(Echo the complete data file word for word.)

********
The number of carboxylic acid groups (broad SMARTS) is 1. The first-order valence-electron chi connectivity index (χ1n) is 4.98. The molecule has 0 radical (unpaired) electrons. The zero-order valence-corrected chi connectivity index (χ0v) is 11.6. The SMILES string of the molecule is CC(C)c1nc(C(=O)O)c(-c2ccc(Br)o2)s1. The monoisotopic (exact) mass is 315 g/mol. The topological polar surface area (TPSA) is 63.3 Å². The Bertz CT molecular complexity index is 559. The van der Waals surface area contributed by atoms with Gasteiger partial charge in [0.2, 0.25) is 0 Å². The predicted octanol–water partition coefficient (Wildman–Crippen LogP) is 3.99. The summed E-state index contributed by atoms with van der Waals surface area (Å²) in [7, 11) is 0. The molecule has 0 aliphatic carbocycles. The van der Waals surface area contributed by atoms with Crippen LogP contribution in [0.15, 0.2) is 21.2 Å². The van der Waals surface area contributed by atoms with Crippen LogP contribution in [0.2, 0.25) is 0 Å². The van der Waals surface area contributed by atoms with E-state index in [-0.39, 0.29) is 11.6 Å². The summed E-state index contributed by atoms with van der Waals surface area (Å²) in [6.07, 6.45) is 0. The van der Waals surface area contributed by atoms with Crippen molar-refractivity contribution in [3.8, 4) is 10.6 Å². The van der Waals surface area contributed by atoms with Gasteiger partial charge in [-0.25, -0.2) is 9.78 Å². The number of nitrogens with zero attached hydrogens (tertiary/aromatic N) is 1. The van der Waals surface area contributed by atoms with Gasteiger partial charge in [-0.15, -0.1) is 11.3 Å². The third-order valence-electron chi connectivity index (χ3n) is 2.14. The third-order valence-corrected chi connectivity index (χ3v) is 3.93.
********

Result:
The number of carboxylic acid groups (broad SMARTS) is 1. The first-order valence-electron chi connectivity index (χ1n) is 4.98. The molecule has 0 radical (unpaired) electrons. The zero-order valence-corrected chi connectivity index (χ0v) is 11.6. The SMILES string of the molecule is CC(C)c1nc(C(=O)O)c(-c2ccc(Br)o2)s1. The monoisotopic (exact) mass is 315 g/mol. The topological polar surface area (TPSA) is 63.3 Å². The Bertz CT molecular complexity index is 559. The van der Waals surface area contributed by atoms with Gasteiger partial charge in [0.2, 0.25) is 0 Å². The predicted octanol–water partition coefficient (Wildman–Crippen LogP) is 3.99. The summed E-state index contributed by atoms with van der Waals surface area (Å²) in [7, 11) is 0. The molecule has 0 aliphatic carbocycles. The van der Waals surface area contributed by atoms with Crippen LogP contribution in [0.15, 0.2) is 21.2 Å². The van der Waals surface area contributed by atoms with Crippen LogP contribution in [0.2, 0.25) is 0 Å². The van der Waals surface area contributed by atoms with E-state index in [-0.39, 0.29) is 11.6 Å². The summed E-state index contributed by atoms with van der Waals surface area (Å²) in [6.07, 6.45) is 0. The van der Waals surface area contributed by atoms with Crippen molar-refractivity contribution in [3.8, 4) is 10.6 Å². The van der Waals surface area contributed by atoms with Gasteiger partial charge in [-0.25, -0.2) is 9.78 Å². The number of nitrogens with zero attached hydrogens (tertiary/aromatic N) is 1. The van der Waals surface area contributed by atoms with Gasteiger partial charge in [-0.15, -0.1) is 11.3 Å². The third-order valence-electron chi connectivity index (χ3n) is 2.14. The third-order valence-corrected chi connectivity index (χ3v) is 3.93.